This feeding trial enlisted 28 pets – in family homes (real life pets, real life environment). Some of the pets were already eating a JustFoodForDogs diet, some were not. Of the 28 dogs that began the test, 26 completed. The two that dropped out (AAFCO regulations allow 25% of the animals to drop out), did so early because of personal/lifestyle (human) challenges, not related to the pet food. Dr. Oscar Chavez, house veterinarian at JustFoodForDogs, explained each pet completed “Comprehensive Blood Cell Count and Comprehensive Canine Chemistry Panel, looking at over 25 blood parameters” at the conclusion of the study; AAFCO regulations only requires four blood tests.
Dr. Chavez provided the following explanation of the reasoning behind JustFoodForDogs 25 blood parameters: “A typical AAFCO trial is required to measure parameters that look for anemia (low blood red blood cell count) and – indirectly – liver damage. Anemia is a potential end result of deficiencies that may occur if the food is severely deficient. In order to become anemic, the severe deficiencies must have been present for a significant amount of time, as anemia is usually a secondary sign of a more serious underlying disease. That is to say, the deficient food has to first make the dog sick (through malnutrition), then the dog has to become anemic in response to that illness, and all this must happen within the 26 weeks for the standard AAFCO protocol to catch it. The liver parameter AAFCO requires to us to look at ALP (Alkaline Phosphatase) is only one of many used by vets to evaluate the integrity of the liver, and could be normal even though there is insult to the liver. Vets agree that in many cases, using this protocol may actually 1) not catch problems even though the disease or deficiencies may be present, or 2) miss long term problems that did not become evident by this limited testing in the 26 week period. Lets put it this way – most veterinarians would never clear an older or fragile patient for anesthesia, for example, with only the results of the parameters required by AAFCO.”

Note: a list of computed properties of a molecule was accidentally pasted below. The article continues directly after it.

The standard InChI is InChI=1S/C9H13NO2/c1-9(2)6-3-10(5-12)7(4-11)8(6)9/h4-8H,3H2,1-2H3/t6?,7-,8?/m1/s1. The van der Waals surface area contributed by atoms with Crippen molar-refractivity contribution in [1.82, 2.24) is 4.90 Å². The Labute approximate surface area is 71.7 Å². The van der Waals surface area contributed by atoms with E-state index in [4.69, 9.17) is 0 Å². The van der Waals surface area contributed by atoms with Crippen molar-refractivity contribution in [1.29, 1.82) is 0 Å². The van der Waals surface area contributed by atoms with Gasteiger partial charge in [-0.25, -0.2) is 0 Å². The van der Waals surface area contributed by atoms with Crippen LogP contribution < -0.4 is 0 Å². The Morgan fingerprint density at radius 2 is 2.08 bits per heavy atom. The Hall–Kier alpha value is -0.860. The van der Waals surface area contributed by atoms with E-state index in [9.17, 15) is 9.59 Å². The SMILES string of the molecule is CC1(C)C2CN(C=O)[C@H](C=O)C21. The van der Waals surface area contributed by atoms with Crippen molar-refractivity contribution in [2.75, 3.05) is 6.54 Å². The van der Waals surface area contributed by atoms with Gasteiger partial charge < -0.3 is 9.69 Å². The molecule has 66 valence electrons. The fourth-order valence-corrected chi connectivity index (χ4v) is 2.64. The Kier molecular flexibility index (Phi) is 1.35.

“By measuring full blood panels, we were able to look for evidence of diseases directly and see – truly – if the food was making our dogs sick within the 26 week period.”
Current regulations guiding feeding trials require the ‘group’ of animal participants on a whole to pass the four blood tests; the 26 dogs participating in the JustFoodForDogs feeding trial each passed individually (and passed the 21 additional blood tests individually too). To read more about JustFoodForDogs feeding trial, click here.
Another raising of the feeding trial bar has been from Answers Pet Food. Though this feeding trial does not meet AAFCO requirements, it is none-the-less a huge step forward.
Dr. Amy Nesselrodt DVM was the volunteer owner of the dogs in this feeding trial (not an employee of the pet food company). The trial ran for one year on Dr. Amy’s four dogs (in real life conditions), unlike the AAFCO requirement of only six months.
Each dog was given a health exam prior to the transition to Answers raw pet food, at six months and at 12 months by an independent veterinarian. Detailed before and after health information is provided by Dr. Amy on her blog , below is a chart from her website.
All dogs passed the trial and experienced health improvement.
Real life feeding trials using pets in their homes are the ONLY way to do a feeding trial – the only way. Anything less is cruel and the results should prove to be inaccurate to meet the nutritional requirements of dogs and cats living in a family setting.
Thank you to Just Food for Dogs and Answers Pet Food for taking pet food feeding trials into a more humane and realistic era. Your turn Big Pet Food.
Wishing you and your pet(s) the best,